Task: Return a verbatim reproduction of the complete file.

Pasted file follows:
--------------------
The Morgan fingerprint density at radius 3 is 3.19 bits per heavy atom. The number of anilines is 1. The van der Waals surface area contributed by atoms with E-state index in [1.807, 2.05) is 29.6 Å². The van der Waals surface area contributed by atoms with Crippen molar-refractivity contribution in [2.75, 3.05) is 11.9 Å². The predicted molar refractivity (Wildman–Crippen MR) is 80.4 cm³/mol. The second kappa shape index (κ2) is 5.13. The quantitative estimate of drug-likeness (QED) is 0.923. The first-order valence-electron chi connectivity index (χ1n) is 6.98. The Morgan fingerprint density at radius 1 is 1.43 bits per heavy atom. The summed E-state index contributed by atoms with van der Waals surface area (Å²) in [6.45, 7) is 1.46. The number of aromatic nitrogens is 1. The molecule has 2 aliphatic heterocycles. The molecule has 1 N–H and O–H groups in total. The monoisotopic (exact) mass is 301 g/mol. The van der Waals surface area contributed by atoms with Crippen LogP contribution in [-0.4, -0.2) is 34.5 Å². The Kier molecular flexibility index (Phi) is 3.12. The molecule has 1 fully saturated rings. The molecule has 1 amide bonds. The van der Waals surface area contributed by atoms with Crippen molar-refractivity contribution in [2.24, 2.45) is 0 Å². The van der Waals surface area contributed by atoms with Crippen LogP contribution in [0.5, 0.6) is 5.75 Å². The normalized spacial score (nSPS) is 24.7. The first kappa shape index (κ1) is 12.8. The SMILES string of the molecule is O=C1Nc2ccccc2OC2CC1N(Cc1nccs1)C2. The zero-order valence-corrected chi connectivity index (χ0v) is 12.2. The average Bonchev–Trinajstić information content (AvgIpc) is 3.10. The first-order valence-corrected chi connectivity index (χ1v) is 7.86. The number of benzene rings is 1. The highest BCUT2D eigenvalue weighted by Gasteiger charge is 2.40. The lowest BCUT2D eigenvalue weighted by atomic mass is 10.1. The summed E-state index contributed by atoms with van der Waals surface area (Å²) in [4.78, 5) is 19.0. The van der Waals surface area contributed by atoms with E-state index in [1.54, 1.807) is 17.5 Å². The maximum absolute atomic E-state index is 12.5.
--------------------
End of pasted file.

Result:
The Morgan fingerprint density at radius 3 is 3.19 bits per heavy atom. The number of anilines is 1. The van der Waals surface area contributed by atoms with E-state index in [1.807, 2.05) is 29.6 Å². The van der Waals surface area contributed by atoms with Crippen molar-refractivity contribution in [2.75, 3.05) is 11.9 Å². The predicted molar refractivity (Wildman–Crippen MR) is 80.4 cm³/mol. The second kappa shape index (κ2) is 5.13. The quantitative estimate of drug-likeness (QED) is 0.923. The first-order valence-electron chi connectivity index (χ1n) is 6.98. The Morgan fingerprint density at radius 1 is 1.43 bits per heavy atom. The summed E-state index contributed by atoms with van der Waals surface area (Å²) in [6.45, 7) is 1.46. The number of aromatic nitrogens is 1. The molecule has 2 aliphatic heterocycles. The molecule has 1 N–H and O–H groups in total. The monoisotopic (exact) mass is 301 g/mol. The van der Waals surface area contributed by atoms with Crippen LogP contribution in [-0.4, -0.2) is 34.5 Å². The Kier molecular flexibility index (Phi) is 3.12. The molecule has 1 fully saturated rings. The molecule has 1 amide bonds. The van der Waals surface area contributed by atoms with Crippen molar-refractivity contribution in [2.24, 2.45) is 0 Å². The van der Waals surface area contributed by atoms with Crippen LogP contribution in [0.5, 0.6) is 5.75 Å². The normalized spacial score (nSPS) is 24.7. The first kappa shape index (κ1) is 12.8. The SMILES string of the molecule is O=C1Nc2ccccc2OC2CC1N(Cc1nccs1)C2. The zero-order valence-corrected chi connectivity index (χ0v) is 12.2. The average Bonchev–Trinajstić information content (AvgIpc) is 3.10. The first-order valence-corrected chi connectivity index (χ1v) is 7.86. The number of benzene rings is 1. The highest BCUT2D eigenvalue weighted by Gasteiger charge is 2.40. The lowest BCUT2D eigenvalue weighted by atomic mass is 10.1. The summed E-state index contributed by atoms with van der Waals surface area (Å²) in [4.78, 5) is 19.0. The van der Waals surface area contributed by atoms with E-state index in [1.54, 1.807) is 17.5 Å². The maximum absolute atomic E-state index is 12.5.